This will probably be an entry of complaints. Just to give you fair warning.
So I had a marvelous weekend in New Orleans. Great food, fun town, interesting tours, fantastic music. There are two kitties who seem to frequent Preservation Hall. Did you know that?
Did you also know that when the people around you are tapping their feet to the music, it feels like Preservation Hall has a heartbeat that's also keeping time? It was a happy sensory moment for me.
So I came back from a fun little trip to the hell that is Show Week. Specifically, I landed, got luggage, got Gma Cook off on the right parking stop, got dinner, and then spent the evening finding and editing the sound effects for the show.
This morning I got up early and headed to school for what I knew would be a crazy day. It was one of those days where I didn't even have time to go to the bathroom, let alone handle things patiently and rationally. Between sewing last-minute tunics, setting light cues, fixing broken microphones, printing the program, emailing teachers who are bringing their elementary school classes to see the show on Wednesday, making last-minute props, striking the set for the symphony tomorrow, meeting with Howard and the wrestling coach to smooth things over, racing out to a nearby high school to find thrones, answering hundreds of little questions, and, oh yeah, teaching, my patience was non-existent today.
And I hate that. I wish I could be the calm type, getting things done early and smoothly with no last-minute rush. And while I know I'm getting better at my job, I'm far from where I want to be.
When I ran out to the high school today I was surprised that 1) I felt short (no, really. I forget that students can be taller than me) and 2) the neediness doesn't change. And while a lot of students are needy and that's exhausting and all; my kids are also totally inexperienced and messy and forgetful and selfish and they just don't think about the consequences of their behavior for anyone else. Like the wrestlers who, while running laps through the halls, pulled down 15 of our show posters and left them on the floor. I know it wasn't malicious, but it was incredibly inconsiderate. That's probably the most frustrating part of dealing with this age every day.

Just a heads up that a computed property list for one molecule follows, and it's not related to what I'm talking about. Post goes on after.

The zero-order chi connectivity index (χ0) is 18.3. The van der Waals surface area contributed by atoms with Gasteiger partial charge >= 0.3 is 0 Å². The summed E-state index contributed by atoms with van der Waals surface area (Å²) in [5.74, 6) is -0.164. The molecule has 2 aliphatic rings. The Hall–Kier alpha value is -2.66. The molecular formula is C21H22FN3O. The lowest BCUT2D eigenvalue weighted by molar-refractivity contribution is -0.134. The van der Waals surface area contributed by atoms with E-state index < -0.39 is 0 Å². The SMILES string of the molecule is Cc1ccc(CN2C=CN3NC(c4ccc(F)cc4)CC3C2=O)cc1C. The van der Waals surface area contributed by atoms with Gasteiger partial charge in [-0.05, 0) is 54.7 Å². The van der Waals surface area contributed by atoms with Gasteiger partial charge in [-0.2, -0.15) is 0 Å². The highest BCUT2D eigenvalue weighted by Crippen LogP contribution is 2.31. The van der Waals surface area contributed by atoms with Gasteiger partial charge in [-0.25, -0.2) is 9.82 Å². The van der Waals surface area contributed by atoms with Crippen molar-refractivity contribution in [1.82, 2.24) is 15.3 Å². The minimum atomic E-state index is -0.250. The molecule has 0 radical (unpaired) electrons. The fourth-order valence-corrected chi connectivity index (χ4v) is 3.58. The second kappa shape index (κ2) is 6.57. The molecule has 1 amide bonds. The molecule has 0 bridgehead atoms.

So, yeah, I'm stressed and I feel like a bad teacher and I'm trying really hard to stop caring that neither cast has their lines fully memorized. It's out of my hand, really, but that's probably a big part of my stress. I like to be in control, if you haven't noticed. And really, I'm disappoint right now because I know this isn't going to be my best show yet and I really don't like falling short of my standards.
I really do believe that doing theater is good for these kids. How healthy is it for me, though? I hate that I didn't even have time to listen to my stage manager when she told me that the sub they had on Friday said some really inappropriate things to the class. I have no idea when the sub said, since my stage manager told me this in the midst of a blizzard of demands for my attention. I did promise her that I was not blowing it off and I really, truly did want to hear about it. I just couldn't do it then. When I can't even stop long enough to go to the bathroom all day, I don't know how to stop long enough to listen to her. Tomorrow I will, though.
I should be going to bed, since I have to be on my way to school by 6:30 tomorrow to set up for the symphony, but I'm having a hard time clearing out my head and heart enough to sleep. I wonder if it would be different if I had someone to talk to about all of this when I get home. Part of me is glad that I don't have someone, because I'm sure this side of me is far from attractive, let alone pleasant. Then again, I'm all knotted up with frustration over so many different strings that I don't know if I can untangle them without someone to actually talk to in those precious moments between school and bed.
It'll pass. It always does.
Thanks for listening.